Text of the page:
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Edited obituary of Gen Sir John Winthrop Hackett

General Sir John Hackett (who died on September 9 1997, aged 86) was a brilliant soldier and an outstanding scholar; he was wounded three times in the Second World War, and awarded an MC and two DSOs.

At 33, he survived the disastrous Battle of Arnhem, an experience which left him deeply sceptical of staff planners. The strategists, he would complain, had set up a kind of ‘airborne picnic”, to which the enemy were added as an afterthought, like salt and pepper. Always a radical thinker, Hackett exercised an important influence in the defence review that led to the abolition of National Service in 1959. He went on to be Commander-in-Chief, British Army of the Rhine, and Commander, Northern Army Group in NATO, from 1966 to 1968.

Slim, dapper, energetic and friendly, “Shan” Hackett could converse fluently in nine languages. After retiring from the Army in 1968 he was for seven years Principal of King’s College, London. He also became a best-selling author and a television personality. Among his hobbies in Who’s who he listed “pursuit of exactitude, called by some pedantry”.

Of Irish ancestry, and the only boy among five children, John Winthrop Hackett was born in Australia on November 5 1910, the son of Sir John Winthrop Hackett, who owned two newspapers in Western Australia, and founded the University of Perth. After education at Geelong Grammar School, Hackett studied painting at the London Central Art School, before going onto New College, Oxford to read Greats. He had hoped to become a don but as his degree was not quite good enough he joined the Army, and was commissioned in the 8th King’s Royal Irish Hussars.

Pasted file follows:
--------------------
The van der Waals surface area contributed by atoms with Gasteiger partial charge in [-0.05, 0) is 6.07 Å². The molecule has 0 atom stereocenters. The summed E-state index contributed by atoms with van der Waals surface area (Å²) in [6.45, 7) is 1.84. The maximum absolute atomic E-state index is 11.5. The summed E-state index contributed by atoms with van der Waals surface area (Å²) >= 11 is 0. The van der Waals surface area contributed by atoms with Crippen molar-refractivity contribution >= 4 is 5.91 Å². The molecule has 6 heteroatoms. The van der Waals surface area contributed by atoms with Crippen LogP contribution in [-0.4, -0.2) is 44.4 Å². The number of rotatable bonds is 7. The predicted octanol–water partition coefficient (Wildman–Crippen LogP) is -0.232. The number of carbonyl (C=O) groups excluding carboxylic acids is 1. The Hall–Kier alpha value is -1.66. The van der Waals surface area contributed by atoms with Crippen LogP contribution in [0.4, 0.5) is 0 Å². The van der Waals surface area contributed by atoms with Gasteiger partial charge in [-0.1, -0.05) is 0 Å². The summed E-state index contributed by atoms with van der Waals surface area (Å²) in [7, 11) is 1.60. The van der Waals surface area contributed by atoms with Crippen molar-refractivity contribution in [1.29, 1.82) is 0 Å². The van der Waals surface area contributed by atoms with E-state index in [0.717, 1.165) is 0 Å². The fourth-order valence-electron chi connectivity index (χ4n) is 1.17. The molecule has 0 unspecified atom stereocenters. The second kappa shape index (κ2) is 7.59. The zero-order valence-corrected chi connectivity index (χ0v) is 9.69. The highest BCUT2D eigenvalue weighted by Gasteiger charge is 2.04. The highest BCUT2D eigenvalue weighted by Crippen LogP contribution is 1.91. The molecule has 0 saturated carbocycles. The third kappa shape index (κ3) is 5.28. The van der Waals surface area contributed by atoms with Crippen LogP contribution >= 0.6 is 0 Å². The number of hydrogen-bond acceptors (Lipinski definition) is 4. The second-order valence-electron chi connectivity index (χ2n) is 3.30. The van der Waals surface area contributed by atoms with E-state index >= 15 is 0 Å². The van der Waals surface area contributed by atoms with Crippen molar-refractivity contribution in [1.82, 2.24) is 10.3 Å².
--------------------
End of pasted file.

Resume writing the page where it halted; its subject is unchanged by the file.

I never went into the Army,” Hackett would insist, “I joined my great-grandfather’ regiment. There’s no such thing as the British Army – there are only regiments. That’s the great sources of strength in the British endeavour: it’s a family thing.” Hackett kept up his academic studies as a junior officer working principally on the medieval period and producing a thesis on Saladin and the Third Crusade. In 1936 he was posted to Palestine, where he was mentioned in despatches for his part in anti-terrorist operations. Seconded to the Transjordan Frontier Force in 1937, he was twice more mentioned in dispatches.

He was wounded in the Syrian campaign against the Vichy French in 1941, and again in the Western Desert in 1942, when he was GSO1 Raiding Forces, Middle East Land Force. In the latter appointment he gave much help and encouragement to unorthodox units such as the SAS, LRDG and Popski’s Private Army. In 1943 Hackett raised and commanded 4th Parachute Brigade, winning a fourth mention in dispatches whiles serving with them in Italy.

The next year he jumped with the Regiment at Arnhem, carrying with him visiting cards and a walking stick. On his unexpected arrival, six German soldiers tried to surrender to him; Hackett told them somewhat irritably to wait until he had found the stick which he had dropped on landing. Soon afterwards he was badly wounded by shell splinters and taken to a local hospital, where a German surgeon pronounced that it would be a waste of time to operate.

Hackett’s life was saved by a brilliant South African surgeon; and as he was recovering the Dutch underground smuggled him out past the German guards and put him in the home of a family who lived only 40 yards from a German military police billet. Hackett’s protectors nursed him back to health- he passed the time by the reading the New Testament in Greek – until he was able to escape to British lines. His safe arrival was announced to the courageous and devoted family who had looked after him in a coded message: “The grey goose has gone.”